3 Big Things Today, April 17, 2020
1. Corn and Soybean Futures Rise in Overnight Trading
Corn and soybean futures were higher in overnight trading on optimism about a plan from the White House to slowly reopen the economy despite the number of cases in the U.S. topping 662,000.
Projections expected today from the White House likely will show the number of cases growing at a slower pace as social distancing restrictions remain in place and the majority of Americans stay home to prevent the disease’s spread.
President Donald Trump on Thursday presented a three-stage approach to revive the economy in which states would need to show a declining number of cases for 14 days before proceeding.
The president said to reporters that the country will not open at once, and states must restart “one careful step at a time.” He said earlier in April that the country would reopen with a “big bang,” according to Reuters.
The number of cases in the U.S. is now at 662,045 and the death toll is up to almost 29,000, according to Johns Hopkins University.
Corn futures for May delivery rose 2¾¢ to $3.22½ a bushel overnight on the Chicago Board of Trade.
Soybean futures for May delivery rose 3½¢ to $8.49¼ a bushel overnight, while soy meal added $1.20 to $297.30 a short ton, and soy oil gained 0.12¢ to 26.80¢ a pound.
Wheat futures for May delivery fell 3¢ to $5.27½ a bushel on the Chicago Board of Trade, and Kansas City futures declined 1¢ to $4.75¾ a bushel.**
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2. Sales of Grains and Beans to Overseas Buyers Plunged Last Week, USDA Says
Export sales of grains and soybeans plunged in the seven days that ended on April 9, according to the USDA.
Corn sales last week tumbled to 906,600 metric tons, down 51% from the previous week and 36% from the prior four-week average, the agency said in a report.
Japan was the big buyer at 290,100 metric tons, Mexico purchased 206,400 tons, and Colombia bought 134,200 tons. An unknown buyer took 125,400 tons and Saudi Arabia purchased 65,000 tons. Jamaica canceled a cargo for 22,000 tons.
For 2020-2021, net sales were reported at 62,900 metric tons.
Soybean sales tumbled to a marketing-year low of 244,700 metric tons, down 53% from the previous week and 68% from the average, the USDA said.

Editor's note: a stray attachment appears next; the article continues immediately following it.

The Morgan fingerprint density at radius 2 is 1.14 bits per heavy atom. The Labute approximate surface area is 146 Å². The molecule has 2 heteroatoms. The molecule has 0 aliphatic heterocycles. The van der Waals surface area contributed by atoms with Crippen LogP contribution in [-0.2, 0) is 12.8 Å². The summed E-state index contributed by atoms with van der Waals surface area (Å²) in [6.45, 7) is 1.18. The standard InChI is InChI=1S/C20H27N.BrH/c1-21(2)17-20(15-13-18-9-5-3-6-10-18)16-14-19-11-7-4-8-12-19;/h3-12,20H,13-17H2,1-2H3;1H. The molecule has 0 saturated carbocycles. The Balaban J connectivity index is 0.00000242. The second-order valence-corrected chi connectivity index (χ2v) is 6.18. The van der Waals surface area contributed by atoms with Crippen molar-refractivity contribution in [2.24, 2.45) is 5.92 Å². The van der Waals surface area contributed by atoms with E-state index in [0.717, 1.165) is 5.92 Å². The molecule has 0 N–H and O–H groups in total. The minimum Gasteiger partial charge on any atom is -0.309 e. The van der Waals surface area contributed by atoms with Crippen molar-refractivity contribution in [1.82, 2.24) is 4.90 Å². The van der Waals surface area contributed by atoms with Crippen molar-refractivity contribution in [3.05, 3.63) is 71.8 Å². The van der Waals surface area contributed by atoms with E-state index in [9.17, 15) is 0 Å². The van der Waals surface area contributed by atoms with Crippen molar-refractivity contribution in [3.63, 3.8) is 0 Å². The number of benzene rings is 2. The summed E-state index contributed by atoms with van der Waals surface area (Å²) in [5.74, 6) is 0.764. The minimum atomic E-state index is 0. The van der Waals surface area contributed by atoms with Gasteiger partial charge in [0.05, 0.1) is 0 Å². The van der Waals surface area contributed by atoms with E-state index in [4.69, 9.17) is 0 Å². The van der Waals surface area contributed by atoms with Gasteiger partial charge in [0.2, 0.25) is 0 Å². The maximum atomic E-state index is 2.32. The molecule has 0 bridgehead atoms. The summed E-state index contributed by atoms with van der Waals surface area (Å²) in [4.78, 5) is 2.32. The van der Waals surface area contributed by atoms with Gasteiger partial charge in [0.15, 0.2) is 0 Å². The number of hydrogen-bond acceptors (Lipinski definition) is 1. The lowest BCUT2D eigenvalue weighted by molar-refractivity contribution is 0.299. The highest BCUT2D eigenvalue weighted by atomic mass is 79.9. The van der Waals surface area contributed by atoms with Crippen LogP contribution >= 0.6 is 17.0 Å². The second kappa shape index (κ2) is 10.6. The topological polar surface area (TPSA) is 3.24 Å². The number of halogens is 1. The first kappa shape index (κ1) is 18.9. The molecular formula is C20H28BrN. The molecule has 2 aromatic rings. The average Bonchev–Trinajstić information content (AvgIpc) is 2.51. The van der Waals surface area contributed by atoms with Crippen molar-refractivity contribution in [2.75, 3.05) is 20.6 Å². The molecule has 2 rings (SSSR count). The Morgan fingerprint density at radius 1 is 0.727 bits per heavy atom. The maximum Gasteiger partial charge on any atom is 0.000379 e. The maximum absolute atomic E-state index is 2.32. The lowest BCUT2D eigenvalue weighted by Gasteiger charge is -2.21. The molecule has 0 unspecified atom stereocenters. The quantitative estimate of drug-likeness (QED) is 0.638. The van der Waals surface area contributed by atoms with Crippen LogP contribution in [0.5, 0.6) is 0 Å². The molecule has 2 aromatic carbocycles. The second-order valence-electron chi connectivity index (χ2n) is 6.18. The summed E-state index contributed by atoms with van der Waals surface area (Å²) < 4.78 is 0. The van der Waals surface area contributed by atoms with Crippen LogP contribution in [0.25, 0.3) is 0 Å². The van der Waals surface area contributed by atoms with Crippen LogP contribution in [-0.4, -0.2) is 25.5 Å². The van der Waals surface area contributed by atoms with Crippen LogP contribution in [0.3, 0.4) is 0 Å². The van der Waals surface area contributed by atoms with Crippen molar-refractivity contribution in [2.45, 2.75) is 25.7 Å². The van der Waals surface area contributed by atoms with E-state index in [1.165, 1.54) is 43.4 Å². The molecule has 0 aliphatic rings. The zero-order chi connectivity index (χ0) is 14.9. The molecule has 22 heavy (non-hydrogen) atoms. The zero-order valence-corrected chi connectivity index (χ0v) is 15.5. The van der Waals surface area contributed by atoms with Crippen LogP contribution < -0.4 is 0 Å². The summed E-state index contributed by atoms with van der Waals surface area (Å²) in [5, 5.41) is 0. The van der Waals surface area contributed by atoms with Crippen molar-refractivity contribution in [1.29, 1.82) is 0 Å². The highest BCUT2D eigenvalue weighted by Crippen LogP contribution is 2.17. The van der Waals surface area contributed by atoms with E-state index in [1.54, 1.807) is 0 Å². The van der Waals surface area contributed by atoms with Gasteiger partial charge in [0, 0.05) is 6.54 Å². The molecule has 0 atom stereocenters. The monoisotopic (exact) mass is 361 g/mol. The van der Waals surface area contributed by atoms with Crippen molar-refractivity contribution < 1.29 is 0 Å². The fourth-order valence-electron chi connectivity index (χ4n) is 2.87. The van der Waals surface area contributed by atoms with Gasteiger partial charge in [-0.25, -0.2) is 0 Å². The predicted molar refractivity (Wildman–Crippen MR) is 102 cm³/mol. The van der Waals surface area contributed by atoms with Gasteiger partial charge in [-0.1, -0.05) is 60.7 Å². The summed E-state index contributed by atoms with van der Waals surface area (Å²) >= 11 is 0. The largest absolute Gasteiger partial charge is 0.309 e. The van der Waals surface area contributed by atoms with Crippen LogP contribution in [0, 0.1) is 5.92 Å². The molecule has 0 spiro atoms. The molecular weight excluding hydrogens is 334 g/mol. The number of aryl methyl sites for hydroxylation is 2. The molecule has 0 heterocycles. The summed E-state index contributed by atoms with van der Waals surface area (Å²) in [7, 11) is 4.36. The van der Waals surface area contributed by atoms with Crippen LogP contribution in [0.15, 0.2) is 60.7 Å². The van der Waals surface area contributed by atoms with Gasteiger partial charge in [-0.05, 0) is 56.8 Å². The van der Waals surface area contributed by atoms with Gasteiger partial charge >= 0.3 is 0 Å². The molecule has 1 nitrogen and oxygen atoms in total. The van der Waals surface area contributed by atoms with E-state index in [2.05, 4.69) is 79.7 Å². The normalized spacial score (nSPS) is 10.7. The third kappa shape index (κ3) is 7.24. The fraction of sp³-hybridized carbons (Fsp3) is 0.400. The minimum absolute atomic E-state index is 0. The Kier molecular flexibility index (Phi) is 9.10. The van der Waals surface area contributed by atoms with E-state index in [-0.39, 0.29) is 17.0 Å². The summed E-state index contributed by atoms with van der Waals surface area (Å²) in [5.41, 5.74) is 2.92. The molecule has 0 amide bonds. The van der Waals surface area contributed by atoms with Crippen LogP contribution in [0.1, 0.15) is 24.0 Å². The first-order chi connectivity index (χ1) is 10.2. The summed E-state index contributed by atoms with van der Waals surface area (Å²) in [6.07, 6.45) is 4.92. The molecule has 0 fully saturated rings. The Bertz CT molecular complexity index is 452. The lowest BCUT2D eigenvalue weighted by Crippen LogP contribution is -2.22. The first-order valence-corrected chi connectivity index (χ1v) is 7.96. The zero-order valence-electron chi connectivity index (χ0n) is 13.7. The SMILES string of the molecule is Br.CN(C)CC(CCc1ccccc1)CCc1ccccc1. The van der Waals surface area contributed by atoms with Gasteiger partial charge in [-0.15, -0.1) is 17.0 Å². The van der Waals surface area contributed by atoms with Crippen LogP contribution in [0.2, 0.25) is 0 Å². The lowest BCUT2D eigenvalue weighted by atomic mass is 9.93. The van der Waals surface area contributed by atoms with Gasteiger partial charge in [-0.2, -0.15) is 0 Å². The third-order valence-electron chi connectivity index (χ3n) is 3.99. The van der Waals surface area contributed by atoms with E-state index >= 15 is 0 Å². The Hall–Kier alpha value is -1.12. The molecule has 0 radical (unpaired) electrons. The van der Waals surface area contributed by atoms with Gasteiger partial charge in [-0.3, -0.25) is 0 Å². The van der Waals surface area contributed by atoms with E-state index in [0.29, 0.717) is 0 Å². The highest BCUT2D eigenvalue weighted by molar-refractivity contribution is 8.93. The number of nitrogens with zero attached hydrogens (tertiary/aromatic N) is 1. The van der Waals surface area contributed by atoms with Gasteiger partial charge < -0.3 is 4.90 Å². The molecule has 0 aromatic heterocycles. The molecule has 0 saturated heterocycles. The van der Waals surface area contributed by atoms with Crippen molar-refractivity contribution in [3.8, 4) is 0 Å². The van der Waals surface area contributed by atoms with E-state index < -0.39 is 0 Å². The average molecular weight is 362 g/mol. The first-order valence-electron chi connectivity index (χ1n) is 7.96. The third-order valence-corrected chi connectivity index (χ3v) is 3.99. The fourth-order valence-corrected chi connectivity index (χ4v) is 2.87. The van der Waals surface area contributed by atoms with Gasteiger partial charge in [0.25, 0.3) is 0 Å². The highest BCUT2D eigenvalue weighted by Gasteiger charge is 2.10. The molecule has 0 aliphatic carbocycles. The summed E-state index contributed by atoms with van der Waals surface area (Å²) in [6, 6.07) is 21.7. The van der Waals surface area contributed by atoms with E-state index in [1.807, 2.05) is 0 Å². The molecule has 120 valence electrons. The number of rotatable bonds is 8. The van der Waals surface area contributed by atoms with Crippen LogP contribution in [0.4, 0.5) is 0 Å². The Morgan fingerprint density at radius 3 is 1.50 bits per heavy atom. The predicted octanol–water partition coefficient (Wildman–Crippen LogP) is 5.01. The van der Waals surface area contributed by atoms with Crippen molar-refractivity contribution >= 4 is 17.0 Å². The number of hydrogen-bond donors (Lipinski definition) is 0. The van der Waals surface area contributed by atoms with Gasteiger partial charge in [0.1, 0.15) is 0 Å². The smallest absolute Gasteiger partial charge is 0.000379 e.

Egypt was the big buyer at 114,100 metric tons, Japan bought 38,900 tons, Mexico took 22,400 tons, Indonesia was in for 16,000 tons, and Colombia purchased 14,700 tons. Sales for the 2020-2021 marketing year that starts on September 1 totaled 60,000 tons, the government said.
Wheat sales fell 31% from the previous week and 49% from the four-week average to 178,300 metric tons.
Mexico bought 84,700 metric tons, China took 55,000 tons, Ecuador was in for 32,900 tons, Brazil purchased 30,000 tons, and an unknown country bought 20,400 tons.
The total would’ve been higher, but Peru canceled shipments for 35,000 metric tons, South Korea nixed cargoes for 19,000 tons, and Chile canceled an order for 14,500 tons.
For the 2020-2021 marketing year that starts on June 1, sales totaled 419,400 metric tons. China bought 110,000 tons, Japan took 93,900 tons, an unknown buyer bought 82,700 tons, and Thailand was in for 59,500 tons, the USDA said.
3. Winter Storm Moves East, Drops 9 Inches of Snow in Parts of Iowa
A storm is moving east after dropping several inches snow throughout much of the western Midwest in the past 48 hours.
A winter storm warning is in effect for parts of southeastern Iowa and some counties in western Illinois this morning as 4 to 6 inches of snow are expected when it’s all said and done, according to the National Weather Service.
Almost 9 inches of snow fell in Blakesburg, Iowa, and 8 inches fell in Ottumwa, weather maps show. The warning ends at 7 a.m. CDT today.
The snow will be heavy and wet and may snap tree limbs or down power lines, the NWS said in a report early this morning.
“Snow will taper off in intensity to mainly light snow and flurries across much of the area through daybreak,” the NWS said. “Still, a few bands of moderate snow and additional light accumulations are possible, mainly north of I-80. If driving this morning, be alert for the potential of slippery travel conditions.”
Farther east, a freeze warning is in effect for much of Indiana and parts of western Ohio this morning.
Temperatures are expected to fall to around 26˚F. tonight into Saturday morning, the NWS said.